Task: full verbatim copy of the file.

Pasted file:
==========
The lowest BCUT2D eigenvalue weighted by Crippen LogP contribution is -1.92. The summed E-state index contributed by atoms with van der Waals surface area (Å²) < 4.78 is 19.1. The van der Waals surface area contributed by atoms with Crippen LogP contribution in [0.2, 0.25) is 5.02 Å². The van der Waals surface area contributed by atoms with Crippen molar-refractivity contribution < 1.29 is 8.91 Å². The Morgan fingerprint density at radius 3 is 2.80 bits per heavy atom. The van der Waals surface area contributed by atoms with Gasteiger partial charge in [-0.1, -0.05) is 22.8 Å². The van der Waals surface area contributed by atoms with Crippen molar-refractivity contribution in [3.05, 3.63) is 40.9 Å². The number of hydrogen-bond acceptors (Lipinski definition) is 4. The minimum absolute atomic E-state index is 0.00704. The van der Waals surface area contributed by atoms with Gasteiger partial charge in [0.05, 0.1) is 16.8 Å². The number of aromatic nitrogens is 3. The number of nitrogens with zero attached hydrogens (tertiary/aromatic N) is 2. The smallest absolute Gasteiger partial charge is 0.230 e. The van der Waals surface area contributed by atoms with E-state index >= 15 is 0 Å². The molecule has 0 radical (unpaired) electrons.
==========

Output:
The lowest BCUT2D eigenvalue weighted by Crippen LogP contribution is -1.92. The summed E-state index contributed by atoms with van der Waals surface area (Å²) < 4.78 is 19.1. The van der Waals surface area contributed by atoms with Crippen LogP contribution in [0.2, 0.25) is 5.02 Å². The van der Waals surface area contributed by atoms with Crippen molar-refractivity contribution < 1.29 is 8.91 Å². The Morgan fingerprint density at radius 3 is 2.80 bits per heavy atom. The van der Waals surface area contributed by atoms with Gasteiger partial charge in [-0.1, -0.05) is 22.8 Å². The van der Waals surface area contributed by atoms with Crippen molar-refractivity contribution in [3.05, 3.63) is 40.9 Å². The number of hydrogen-bond acceptors (Lipinski definition) is 4. The minimum absolute atomic E-state index is 0.00704. The van der Waals surface area contributed by atoms with Gasteiger partial charge in [0.05, 0.1) is 16.8 Å². The number of aromatic nitrogens is 3. The number of nitrogens with zero attached hydrogens (tertiary/aromatic N) is 2. The smallest absolute Gasteiger partial charge is 0.230 e. The van der Waals surface area contributed by atoms with E-state index >= 15 is 0 Å². The molecule has 0 radical (unpaired) electrons.